At last we are on the other side of lambing with a few days of recovery under our belts. We are grateful for the 22 lambs (11 ewes and 11 rams), but once again, we faced some challenges. Lessons we learned in the past helped out and new situations dealt us some blows.
Lambing lasted twenty days (with almost a full week in the middle with no lambings whatsoever) with way too many going into labor between 2 am and 4 am. I’ve learned that Todd handles sleep deprivation much better than I do. The toughest night was Jewel having twins at 2:30 am and Rita having triplets at 4 am. Early on we knew double wide Rita (she really looked like she swallowed a garbage can lid) was likely to have triplets. Unfortunately, one of her teats is blocked beyond repair, so we are supplementing with bottles for all three, and they appear to be thriving.
We were less fortunate with an earlier set of triplets by Cedar. Despite all kinds of effort, we were only able to save one of the triplets. Cedar knew from the start that only one was worth mothering, an instinct I find fascinating.
One day we had twins in the morning and another set at the end of the day. Each had a lamb with hypothermia which meant tubing warm milk replacer into the stomach and bringing the lamb into the house to be warmed up with hot towels from the dryer and a heating pad. It takes us about ninety minutes to bring the body temperature to 102 degrees and once they’re able to walk on our floor alone, we take them back to mom. One made it. One did not.
Twice I woke Todd at 4 am pointing to the lamb cam monitor in the bedroom and saying, “I think that’s a lamb.” Once up in the barn, I could see I was wrong, it was just shadows and those hours of lost sleep weren’t coming back!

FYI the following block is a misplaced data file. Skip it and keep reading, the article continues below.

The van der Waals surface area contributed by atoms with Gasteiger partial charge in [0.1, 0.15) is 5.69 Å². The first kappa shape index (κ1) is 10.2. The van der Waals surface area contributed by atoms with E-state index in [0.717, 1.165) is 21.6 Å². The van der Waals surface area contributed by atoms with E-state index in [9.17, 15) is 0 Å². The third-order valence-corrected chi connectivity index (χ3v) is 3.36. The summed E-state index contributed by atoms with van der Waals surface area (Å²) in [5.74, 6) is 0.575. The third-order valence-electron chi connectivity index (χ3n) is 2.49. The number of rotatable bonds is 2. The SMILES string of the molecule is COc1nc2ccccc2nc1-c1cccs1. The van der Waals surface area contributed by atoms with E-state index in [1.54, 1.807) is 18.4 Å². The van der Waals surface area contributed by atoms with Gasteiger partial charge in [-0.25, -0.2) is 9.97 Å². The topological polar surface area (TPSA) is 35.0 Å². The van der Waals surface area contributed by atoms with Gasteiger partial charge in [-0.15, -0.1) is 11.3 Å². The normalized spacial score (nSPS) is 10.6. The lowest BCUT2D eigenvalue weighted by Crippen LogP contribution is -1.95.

I did my fair share of pulling lambs out – none more challenging than Jasmine, a first time mom who is extremely skittish. Our friend Suzanne was visiting and she noticed the telltale sack hanging out. The books say that if the lamb doesn’t follow within 45 minutes to an hour, one should pull the lamb out. But first you have to get your hands on the Mom! We tried to pin her in with panels to no avail. Todd got home to help and eventually we got our hands on mom. I was able to determine that while yes, there was a lamb there, the cervix had not dilated enough. Suzanne held the protruding legs as I worked my hand between the head and cervix trying to stretch and coax the baby out. Eventually, with a bit of tearing, the lamb came through and her twin was pulled out relatively easily a short while later.
Our final pregnant ewe – Hannah – went into labor around 4:30am Sunday, April 30. Last year we lost both of Hannah’s twins and this year we only did a little better. Her first lamb was small but fine and Hannah did a decent job of mothering from the start. I did an internal check for a twin, found nothing, and we left mother and baby to bond in their own space. An hour later, I helped pull out the dangling afterbirth and tried to put the lamb on the teat without success. To celebrate the end of lambing we planned to head out for breakfast, but first I wanted to try one more time to get the lamb on the teat. When we got to the barn, Hannah lay on the ground with a breech lamb by her rump, head and neck still in the vagina. The baby was warm, but dead. If she had not been breech I know she’d have been all right. It’s a sight that will haunt me for some time.
We have a new ram – Hanson – and he seems to be quite up to the job. Almost unbelievably, ten moms threw off twins, and two moms had triplets. While this is only our fifth lambing season, it is the first without a single lamb. Most of the lambs are very dark brown. We have one moorit (medium brown) ram lamb, and one of Hillary’s twins, while mostly dark, has interesting white coloration on her face and large patches that can be best described as dark gray. Five are white – two of them ewes and all the triplets rams. While we started this adventure thinking we would focus on breeding for color, we’ve come to appreciate the value of white fleeces to lighten the yarn through blending. These two white ewes bring our white total to six.
The current flock size? 49 – the same count after lambing last year. Onward.